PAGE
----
Hugh actually signed a full-time contract with Richard Cockerill’s Edinburgh ahead of the start of the 2017/18 season. However, off-field opportunities presented themselves and he decided to take a step back from rugby in order to focus on a career in commercial property before he could feature for the capital club.

Ben Robbins (wing)

One of a number of players who spent time with London Scottish following the U20s, Ben had a brief spell down in the Championship before returning to Scotland to play for Currie Chieftains. He’s been a stand out at that level but opportunities in the pro game haven’t been there for him.

An excellent athlete, the raw physical ability is undoubtedly there so a chance still remains he might progress further. He should get the opportunity to feature in the Super Six with three Edinburgh based clubs to hop to.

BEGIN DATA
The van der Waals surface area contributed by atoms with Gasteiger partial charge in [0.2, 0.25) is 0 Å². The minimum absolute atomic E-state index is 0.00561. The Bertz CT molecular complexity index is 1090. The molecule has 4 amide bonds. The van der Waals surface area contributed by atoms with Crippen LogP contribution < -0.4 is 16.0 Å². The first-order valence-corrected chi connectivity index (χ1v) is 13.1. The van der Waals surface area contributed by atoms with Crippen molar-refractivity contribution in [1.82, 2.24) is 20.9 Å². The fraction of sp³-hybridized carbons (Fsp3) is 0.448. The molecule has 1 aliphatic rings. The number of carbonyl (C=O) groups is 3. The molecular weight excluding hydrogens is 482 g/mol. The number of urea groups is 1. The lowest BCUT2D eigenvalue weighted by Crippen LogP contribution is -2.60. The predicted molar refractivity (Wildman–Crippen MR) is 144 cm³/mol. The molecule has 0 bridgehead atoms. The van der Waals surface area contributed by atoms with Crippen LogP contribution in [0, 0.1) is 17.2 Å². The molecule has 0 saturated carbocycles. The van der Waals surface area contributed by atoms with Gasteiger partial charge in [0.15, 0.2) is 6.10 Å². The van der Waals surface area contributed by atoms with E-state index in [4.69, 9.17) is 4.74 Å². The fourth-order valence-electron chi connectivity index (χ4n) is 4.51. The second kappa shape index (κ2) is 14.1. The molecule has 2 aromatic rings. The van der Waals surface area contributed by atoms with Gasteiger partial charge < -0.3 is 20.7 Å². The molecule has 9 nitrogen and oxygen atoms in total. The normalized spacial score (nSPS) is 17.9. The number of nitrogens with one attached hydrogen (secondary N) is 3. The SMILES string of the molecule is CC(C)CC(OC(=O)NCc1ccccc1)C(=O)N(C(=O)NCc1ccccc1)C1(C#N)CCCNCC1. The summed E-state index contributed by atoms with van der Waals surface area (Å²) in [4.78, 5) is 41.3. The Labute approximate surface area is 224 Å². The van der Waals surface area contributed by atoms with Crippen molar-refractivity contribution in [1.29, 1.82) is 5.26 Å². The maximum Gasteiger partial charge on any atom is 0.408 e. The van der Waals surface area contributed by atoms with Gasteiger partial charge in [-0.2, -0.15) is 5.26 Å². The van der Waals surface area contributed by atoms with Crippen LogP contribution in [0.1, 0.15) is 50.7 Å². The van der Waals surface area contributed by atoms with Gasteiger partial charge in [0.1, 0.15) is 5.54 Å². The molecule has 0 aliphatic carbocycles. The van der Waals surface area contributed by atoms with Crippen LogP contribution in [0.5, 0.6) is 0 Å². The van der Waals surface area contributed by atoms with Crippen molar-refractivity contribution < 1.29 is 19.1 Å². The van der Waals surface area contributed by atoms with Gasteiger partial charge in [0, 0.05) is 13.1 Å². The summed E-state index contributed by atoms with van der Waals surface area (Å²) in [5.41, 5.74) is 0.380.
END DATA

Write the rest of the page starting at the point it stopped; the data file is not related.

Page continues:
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When he's not watching Glasgow, Scotland (and even Edinburgh) Kevin can usually be found with his head in a spreadsheet working out the most obscure Scottish rugby related stat he can put out on Twitter.
Follow Kevin on twitter @topofthemoonGW

9 comments on “World Rugby U20 Championships: Four to Follow – progress report

  1. Moody Blue on